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The Photographic Beauty of Namibia

Namibia has all the right attributes to make it an ideal photographic destination with a rich variety of subject matter - from spectacular landscapes to endless wildlife encounters both large and small.

When one thinks of classic Namibia scenes, the Namib Desert probably comes to mind: picture-perfect sinuous red dunes. This is best experienced at the red sand sea of Sossusvlei or the skeletal tree remnants at the equally captivating Deadvlei in southern Namibia. Other landscape highlights include the plains of the Hartmann?s Valley and the Marienfluss with their mysterious fairy circles and granite inselbergs, the Fish River Canyon and the flat-topped Etendeka Mountains and vast open space of Damaraland.

Namibia is not all about landscapes though and is one of the best countries on the planet for photographing wildlife. Etosha National Park, dominated by a huge pan extending 5000km², has to be the country?s top wildlife photographic destination. The open nature of the topography with awesome backdrops, coupled with large concentrations of wildlife including elephant, giraffe, large herds of oryx and springbok together with predators such as lion make for exciting photography. In the dry season, there is almost a constant procession of wildlife coming to drink at a well laid out network of waterholes throughout the park, and the rest camps themselves have some of the best floodlit waterholes anywhere in Africa for photographing of black rhino, lion, leopard, elephant and other smaller animals.

The remote regions of Damaraland and Kaokaland with their world-leading community conservancies offer opportunities for photographing the last remaining herds of desert elephant and rhino in some of the most unique landscapes on earth. Then there is the mythical Skeleton Coast where apart from the mesmerising vistas and dune fields one can photograph large Cape fur seal colonies, the remains of shipwrecks and possibly even find the rarely-seen brown hyena.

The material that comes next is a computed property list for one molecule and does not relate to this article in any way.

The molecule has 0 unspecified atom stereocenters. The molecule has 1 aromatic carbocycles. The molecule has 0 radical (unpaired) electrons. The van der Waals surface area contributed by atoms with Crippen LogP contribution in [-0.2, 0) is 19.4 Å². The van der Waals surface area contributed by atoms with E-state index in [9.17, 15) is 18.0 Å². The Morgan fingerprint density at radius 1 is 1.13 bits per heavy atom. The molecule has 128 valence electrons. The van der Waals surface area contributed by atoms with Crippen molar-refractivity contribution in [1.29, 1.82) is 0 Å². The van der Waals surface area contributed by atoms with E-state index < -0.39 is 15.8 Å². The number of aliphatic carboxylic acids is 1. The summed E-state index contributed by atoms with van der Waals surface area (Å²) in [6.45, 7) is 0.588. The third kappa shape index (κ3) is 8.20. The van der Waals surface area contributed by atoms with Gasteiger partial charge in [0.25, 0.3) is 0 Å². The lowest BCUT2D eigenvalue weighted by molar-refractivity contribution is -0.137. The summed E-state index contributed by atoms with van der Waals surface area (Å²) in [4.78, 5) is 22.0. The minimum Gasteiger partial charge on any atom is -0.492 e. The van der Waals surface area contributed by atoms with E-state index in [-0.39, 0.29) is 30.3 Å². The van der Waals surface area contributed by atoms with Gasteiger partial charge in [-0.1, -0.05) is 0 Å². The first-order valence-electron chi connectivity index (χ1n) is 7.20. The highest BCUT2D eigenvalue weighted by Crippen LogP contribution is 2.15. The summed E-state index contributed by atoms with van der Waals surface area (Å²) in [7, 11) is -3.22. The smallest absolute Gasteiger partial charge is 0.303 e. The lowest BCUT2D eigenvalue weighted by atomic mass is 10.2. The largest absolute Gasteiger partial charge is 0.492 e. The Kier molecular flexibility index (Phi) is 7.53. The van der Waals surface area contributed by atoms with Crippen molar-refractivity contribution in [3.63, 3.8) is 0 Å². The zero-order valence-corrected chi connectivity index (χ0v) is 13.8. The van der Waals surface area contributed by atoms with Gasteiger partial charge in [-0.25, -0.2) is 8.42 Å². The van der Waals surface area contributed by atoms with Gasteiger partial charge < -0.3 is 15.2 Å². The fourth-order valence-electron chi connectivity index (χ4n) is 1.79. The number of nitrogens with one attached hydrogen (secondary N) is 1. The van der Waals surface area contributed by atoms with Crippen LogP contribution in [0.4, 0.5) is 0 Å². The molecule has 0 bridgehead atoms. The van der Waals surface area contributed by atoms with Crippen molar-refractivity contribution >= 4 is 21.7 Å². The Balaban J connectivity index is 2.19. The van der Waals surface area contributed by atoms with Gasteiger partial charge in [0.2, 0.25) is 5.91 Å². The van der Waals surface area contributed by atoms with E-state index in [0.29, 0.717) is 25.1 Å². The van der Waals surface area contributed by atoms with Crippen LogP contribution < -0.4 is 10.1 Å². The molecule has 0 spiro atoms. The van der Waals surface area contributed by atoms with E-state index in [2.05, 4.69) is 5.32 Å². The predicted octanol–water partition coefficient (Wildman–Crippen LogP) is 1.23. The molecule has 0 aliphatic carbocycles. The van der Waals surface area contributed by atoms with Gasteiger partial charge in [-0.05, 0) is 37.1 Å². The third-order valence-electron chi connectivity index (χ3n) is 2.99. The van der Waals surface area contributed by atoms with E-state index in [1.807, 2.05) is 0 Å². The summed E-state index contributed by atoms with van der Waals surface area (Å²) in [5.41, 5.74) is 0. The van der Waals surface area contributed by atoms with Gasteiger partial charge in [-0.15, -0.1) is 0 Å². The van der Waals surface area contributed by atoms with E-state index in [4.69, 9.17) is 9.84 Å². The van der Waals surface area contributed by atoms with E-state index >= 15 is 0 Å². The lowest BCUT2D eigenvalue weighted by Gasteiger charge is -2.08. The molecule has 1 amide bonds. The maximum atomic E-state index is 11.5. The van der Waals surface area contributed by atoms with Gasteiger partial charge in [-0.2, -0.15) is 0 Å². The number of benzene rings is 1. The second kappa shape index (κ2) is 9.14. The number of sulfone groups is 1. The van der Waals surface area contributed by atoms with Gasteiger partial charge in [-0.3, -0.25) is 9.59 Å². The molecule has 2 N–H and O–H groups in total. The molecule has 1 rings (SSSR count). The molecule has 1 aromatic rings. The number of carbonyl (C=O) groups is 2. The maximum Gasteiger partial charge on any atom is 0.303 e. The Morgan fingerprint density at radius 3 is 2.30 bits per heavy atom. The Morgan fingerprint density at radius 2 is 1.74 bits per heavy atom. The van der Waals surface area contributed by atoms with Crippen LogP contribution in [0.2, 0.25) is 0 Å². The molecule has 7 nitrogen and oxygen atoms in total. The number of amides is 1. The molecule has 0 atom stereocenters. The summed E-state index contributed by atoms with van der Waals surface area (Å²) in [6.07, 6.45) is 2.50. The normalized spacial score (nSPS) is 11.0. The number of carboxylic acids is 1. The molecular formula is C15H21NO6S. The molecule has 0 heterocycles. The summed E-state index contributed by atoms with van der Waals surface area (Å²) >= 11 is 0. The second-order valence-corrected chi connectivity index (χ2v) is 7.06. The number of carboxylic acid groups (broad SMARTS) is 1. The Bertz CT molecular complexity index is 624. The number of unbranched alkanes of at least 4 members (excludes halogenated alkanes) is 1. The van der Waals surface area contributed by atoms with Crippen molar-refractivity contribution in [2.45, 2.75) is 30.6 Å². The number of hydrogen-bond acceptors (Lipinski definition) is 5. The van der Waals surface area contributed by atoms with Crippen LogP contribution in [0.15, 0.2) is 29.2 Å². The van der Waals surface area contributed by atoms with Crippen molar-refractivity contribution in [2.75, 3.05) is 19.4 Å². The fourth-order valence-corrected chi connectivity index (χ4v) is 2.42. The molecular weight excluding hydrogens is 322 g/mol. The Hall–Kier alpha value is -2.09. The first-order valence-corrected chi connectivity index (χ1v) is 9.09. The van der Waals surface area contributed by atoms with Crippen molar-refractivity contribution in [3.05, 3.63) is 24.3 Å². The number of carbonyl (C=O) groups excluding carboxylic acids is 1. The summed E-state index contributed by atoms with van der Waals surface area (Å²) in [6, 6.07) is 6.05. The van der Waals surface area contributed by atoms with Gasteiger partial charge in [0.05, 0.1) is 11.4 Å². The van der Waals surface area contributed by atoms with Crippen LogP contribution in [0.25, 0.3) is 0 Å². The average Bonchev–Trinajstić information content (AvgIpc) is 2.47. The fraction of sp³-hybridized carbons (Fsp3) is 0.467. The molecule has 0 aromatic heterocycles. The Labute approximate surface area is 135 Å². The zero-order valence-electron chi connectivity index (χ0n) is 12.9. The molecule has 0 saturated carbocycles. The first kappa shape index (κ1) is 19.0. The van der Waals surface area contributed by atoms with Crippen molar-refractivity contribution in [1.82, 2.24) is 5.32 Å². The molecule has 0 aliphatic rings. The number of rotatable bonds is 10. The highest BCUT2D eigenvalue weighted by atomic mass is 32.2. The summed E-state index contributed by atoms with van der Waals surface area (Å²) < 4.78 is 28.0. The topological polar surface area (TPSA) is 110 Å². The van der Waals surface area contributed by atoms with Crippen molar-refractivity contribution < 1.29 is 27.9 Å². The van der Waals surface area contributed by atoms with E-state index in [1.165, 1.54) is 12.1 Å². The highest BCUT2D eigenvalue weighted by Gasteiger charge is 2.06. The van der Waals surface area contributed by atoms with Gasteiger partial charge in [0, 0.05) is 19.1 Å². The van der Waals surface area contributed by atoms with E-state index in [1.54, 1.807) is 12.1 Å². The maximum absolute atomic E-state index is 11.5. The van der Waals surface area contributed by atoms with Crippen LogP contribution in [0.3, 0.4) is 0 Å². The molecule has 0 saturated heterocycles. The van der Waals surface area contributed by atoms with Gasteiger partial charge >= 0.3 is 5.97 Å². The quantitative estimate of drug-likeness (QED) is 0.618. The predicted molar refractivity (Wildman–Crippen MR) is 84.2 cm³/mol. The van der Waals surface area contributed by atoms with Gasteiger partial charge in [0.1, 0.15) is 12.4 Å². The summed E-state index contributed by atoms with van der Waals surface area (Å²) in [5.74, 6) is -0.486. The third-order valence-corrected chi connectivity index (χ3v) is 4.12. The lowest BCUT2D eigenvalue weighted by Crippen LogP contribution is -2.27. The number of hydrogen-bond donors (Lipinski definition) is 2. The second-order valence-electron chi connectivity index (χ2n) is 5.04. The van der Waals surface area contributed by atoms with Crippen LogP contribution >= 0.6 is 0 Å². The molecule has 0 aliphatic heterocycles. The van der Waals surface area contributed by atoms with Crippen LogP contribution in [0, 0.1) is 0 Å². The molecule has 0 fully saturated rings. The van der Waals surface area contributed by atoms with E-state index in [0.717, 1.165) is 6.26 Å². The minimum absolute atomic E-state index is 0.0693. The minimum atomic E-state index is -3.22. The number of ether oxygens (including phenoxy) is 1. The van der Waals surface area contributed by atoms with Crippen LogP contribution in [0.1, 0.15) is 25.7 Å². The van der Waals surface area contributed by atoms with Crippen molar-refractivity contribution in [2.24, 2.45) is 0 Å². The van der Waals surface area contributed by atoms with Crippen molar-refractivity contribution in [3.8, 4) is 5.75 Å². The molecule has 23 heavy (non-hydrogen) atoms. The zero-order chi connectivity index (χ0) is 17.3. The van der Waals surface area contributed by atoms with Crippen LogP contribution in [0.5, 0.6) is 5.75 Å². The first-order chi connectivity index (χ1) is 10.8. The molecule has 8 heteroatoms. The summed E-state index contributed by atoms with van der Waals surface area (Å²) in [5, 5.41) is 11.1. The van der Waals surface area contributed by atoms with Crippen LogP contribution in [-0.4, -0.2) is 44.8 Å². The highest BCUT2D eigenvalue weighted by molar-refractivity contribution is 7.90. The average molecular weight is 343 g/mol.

There are some 650 bird species recorded in Namibia, many colourful and visually interesting from a photography point of view. These include the enigmatic Dune Lark in characteristic habitat, large flocks of flamingos at Walvis Bay, the vividly spectacular Crimson-breasted Shrike and other regional endemics like the odd White-tailed Shrike, Rockrunner and Violet Wood-hoopoe. There are some excellent lodges that allow close-up portraits of some star birds such as Rosy-faced Lovebird, brightly-coloured finches and waxbills.

The smaller desert creatures of the Namib are just as fascinating to try and capture on camera. These include the likes of Peringuey?s ?side-winding? adder, fog-basking tenebrionid beetles, shovel-snouted lizards, the translucent web-footed gecko and Namaqua chameleon ? unique low-angle shots of these often-seen animals are fun!

No photographic trip to Namibia would be complete without capturing some of its unique arid-adapted plant species. The most well-known and remarkable is probably the welwitschia, often described as a living fossil. Other plants that add drama to any landscape photograph include euphorbias and quiver trees or the colourful mesembs of south-west Namibia.

Coastal towns such as Luderitz (nearby Kolmanskop) and Swakopmund are perfect at trying your hand at capturing the preserved out-of-place Bavarian-styled architecture of the latter or the haunting remnants of an old mining town being reclaimed by the Namib of the former.

The local cultures of Namibia are just as interesting from a photographic point of view, when done tastefully and with respect, and these include the distinctive ochre-daubed Himba still following their traditional lifestyle to the elaborate and colourful dress of the Herero to the expressive facial features of the Nama.

All in all, Namibia offers some of the most spectacular wildlife and scenery photography in the world. It?s an absolutely unique land that any serious nature photographer has to seriously consider visiting at some stage or another.